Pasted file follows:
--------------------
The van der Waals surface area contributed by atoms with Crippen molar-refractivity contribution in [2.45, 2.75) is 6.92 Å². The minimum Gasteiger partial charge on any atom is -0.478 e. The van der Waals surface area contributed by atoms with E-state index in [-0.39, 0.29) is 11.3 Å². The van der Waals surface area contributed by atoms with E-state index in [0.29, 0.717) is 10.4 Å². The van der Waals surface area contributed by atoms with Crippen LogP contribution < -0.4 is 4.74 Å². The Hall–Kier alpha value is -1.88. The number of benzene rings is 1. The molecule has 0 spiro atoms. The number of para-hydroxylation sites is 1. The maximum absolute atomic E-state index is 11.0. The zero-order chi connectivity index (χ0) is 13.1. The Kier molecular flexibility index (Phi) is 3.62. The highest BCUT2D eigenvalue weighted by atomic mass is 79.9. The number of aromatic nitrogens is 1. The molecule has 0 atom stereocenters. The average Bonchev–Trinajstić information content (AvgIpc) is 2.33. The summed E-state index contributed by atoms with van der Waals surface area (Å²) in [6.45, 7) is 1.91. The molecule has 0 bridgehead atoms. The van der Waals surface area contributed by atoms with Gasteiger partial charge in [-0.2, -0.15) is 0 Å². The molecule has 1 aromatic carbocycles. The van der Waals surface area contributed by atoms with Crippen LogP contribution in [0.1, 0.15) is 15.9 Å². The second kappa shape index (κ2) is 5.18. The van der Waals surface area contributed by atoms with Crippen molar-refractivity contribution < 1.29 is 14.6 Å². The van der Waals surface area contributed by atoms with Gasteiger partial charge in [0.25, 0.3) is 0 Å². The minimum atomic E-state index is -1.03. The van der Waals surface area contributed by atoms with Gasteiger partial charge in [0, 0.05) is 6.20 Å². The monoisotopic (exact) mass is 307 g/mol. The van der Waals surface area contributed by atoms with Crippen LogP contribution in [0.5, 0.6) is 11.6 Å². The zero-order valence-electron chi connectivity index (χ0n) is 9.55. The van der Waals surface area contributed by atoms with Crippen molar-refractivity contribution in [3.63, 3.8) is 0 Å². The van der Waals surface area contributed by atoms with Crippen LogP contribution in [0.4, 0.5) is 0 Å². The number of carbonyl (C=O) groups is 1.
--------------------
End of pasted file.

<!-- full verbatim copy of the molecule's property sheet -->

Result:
The van der Waals surface area contributed by atoms with Crippen molar-refractivity contribution in [2.45, 2.75) is 6.92 Å². The minimum Gasteiger partial charge on any atom is -0.478 e. The van der Waals surface area contributed by atoms with E-state index in [-0.39, 0.29) is 11.3 Å². The van der Waals surface area contributed by atoms with E-state index in [0.29, 0.717) is 10.4 Å². The van der Waals surface area contributed by atoms with Crippen LogP contribution < -0.4 is 4.74 Å². The Hall–Kier alpha value is -1.88. The number of benzene rings is 1. The molecule has 0 spiro atoms. The number of para-hydroxylation sites is 1. The maximum absolute atomic E-state index is 11.0. The zero-order chi connectivity index (χ0) is 13.1. The Kier molecular flexibility index (Phi) is 3.62. The highest BCUT2D eigenvalue weighted by atomic mass is 79.9. The number of aromatic nitrogens is 1. The molecule has 0 atom stereocenters. The average Bonchev–Trinajstić information content (AvgIpc) is 2.33. The summed E-state index contributed by atoms with van der Waals surface area (Å²) in [6.45, 7) is 1.91. The molecule has 0 bridgehead atoms. The van der Waals surface area contributed by atoms with Gasteiger partial charge in [-0.2, -0.15) is 0 Å². The molecule has 1 aromatic carbocycles. The van der Waals surface area contributed by atoms with Crippen LogP contribution in [0.1, 0.15) is 15.9 Å². The second kappa shape index (κ2) is 5.18. The van der Waals surface area contributed by atoms with Crippen molar-refractivity contribution < 1.29 is 14.6 Å². The van der Waals surface area contributed by atoms with Gasteiger partial charge in [0.25, 0.3) is 0 Å². The minimum atomic E-state index is -1.03. The van der Waals surface area contributed by atoms with Gasteiger partial charge in [0, 0.05) is 6.20 Å². The monoisotopic (exact) mass is 307 g/mol. The van der Waals surface area contributed by atoms with Crippen LogP contribution in [0.5, 0.6) is 11.6 Å². The zero-order valence-electron chi connectivity index (χ0n) is 9.55. The van der Waals surface area contributed by atoms with Crippen molar-refractivity contribution in [3.63, 3.8) is 0 Å². The van der Waals surface area contributed by atoms with Crippen LogP contribution in [0.4, 0.5) is 0 Å². The number of carbonyl (C=O) groups is 1.